Studying at university often marks the beginning of a young person’s independence and an increasing interest in how the world works. Taking a foreign language course can help foster a deeper understanding of and respect for other cultures and forms part of a traditional “liberal” education. In other words, it encourages students to seek to better understand the world and to educate themselves and others about it.
The opportunity to travel to exciting new global destinations is now within the reach of most people. This boom in international travel has generated increasing interest in language courses as travellers seek to make the most of their trip. Evidently, travelling to a different country where you speak the language completely transforms the experience – you feel less like a tourist and more like a local.
A key part of the motivation is because strong language skills simply open doors that would otherwise remain closed – you’ll gain access to events and meet new / interesting people if you’re able to engage them in their own language. Moreover the new breed of traveller wants to immerse themselves fully in the local culture and customs – again that’s only really possible if you’ve taken the time to learn the language.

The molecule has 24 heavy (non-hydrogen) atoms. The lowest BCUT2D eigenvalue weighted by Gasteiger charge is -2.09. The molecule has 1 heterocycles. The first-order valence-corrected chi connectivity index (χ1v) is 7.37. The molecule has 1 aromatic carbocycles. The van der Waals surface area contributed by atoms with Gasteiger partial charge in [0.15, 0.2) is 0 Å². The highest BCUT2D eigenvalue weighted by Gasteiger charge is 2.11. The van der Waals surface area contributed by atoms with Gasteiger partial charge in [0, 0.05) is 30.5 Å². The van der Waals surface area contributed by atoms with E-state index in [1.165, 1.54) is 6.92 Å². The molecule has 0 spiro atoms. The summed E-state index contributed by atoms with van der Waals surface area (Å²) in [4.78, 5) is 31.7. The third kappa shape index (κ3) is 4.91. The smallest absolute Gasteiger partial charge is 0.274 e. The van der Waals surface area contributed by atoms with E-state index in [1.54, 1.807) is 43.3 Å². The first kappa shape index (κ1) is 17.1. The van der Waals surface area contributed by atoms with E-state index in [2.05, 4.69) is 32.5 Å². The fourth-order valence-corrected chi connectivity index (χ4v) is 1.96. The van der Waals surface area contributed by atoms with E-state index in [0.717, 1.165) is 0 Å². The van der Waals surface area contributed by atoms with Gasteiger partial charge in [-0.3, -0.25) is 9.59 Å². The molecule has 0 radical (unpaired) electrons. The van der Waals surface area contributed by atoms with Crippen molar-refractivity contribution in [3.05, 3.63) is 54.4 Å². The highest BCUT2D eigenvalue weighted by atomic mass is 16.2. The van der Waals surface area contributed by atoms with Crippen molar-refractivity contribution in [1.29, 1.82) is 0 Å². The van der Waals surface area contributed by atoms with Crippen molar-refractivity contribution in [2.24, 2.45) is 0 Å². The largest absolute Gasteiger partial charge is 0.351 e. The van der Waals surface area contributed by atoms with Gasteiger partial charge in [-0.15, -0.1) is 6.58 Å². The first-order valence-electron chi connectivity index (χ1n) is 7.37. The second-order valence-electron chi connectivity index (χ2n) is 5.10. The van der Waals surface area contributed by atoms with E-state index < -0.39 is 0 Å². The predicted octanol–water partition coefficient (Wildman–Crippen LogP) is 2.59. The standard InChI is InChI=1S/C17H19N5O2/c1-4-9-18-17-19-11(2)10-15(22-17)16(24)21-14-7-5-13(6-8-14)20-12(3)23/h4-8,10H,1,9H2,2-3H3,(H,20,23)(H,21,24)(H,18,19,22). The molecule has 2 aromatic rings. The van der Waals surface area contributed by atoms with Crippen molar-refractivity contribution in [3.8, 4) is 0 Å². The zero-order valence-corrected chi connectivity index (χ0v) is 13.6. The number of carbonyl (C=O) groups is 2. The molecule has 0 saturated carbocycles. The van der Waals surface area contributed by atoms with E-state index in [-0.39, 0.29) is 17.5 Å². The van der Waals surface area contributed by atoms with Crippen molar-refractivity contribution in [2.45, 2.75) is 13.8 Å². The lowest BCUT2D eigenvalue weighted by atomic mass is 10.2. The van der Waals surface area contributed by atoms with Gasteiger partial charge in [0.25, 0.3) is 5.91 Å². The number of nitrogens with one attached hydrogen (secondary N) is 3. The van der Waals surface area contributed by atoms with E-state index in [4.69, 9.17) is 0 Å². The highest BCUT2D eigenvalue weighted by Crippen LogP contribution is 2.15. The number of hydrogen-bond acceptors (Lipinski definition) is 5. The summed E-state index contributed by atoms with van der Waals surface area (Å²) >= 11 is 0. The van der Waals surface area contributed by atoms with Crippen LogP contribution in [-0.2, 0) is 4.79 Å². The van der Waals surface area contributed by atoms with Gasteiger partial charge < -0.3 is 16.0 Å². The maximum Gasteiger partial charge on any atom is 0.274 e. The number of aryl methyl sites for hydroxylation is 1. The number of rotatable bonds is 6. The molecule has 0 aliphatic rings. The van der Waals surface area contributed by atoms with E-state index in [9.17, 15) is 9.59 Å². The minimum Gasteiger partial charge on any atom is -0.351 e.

Of course, it’s still possible to travel internationally without learning a new language, especially if you have good skills in English or Spanish, for example. But if you intend to visit a country frequently or to stay for a significant period of time, then do take the time to learn the language and make the most of the opportunity.
For educators of these students, it’s vital to ensure that their learning experience is as authentic as possible. Use resources that mirror what they’ll find when they’re on their travels and encourage them to practise their skills in real-life situations (e.g in restaurants, stations and shops).
For the experience or for self-improvement
Many language learners will simply be motivated by a desire to learn a new skill and to enjoy the experience of doing so, rather than to achieve a particular life objective. In these cases, they’re often looking to improve themselves and their understanding of the world around them.
These learners appreciate that language learning (at whatever age) can help improve skills such as confidence, creativity, listening, memory and problem solving. It also helps generate more positive attitudes and understanding of those who are different from them and who can help expand their view of the world. Particularly through film, food, literature and music.
However these students can present a challenge to language educators and institutions. Without a powerful motivation behind them, their engagement with the course can be patchy and educators need to ensure that course content maintains their interest. It’s also important to ensure that these students continually see the progress that they’re making – otherwise they can quickly lose heart and move onto studying something else.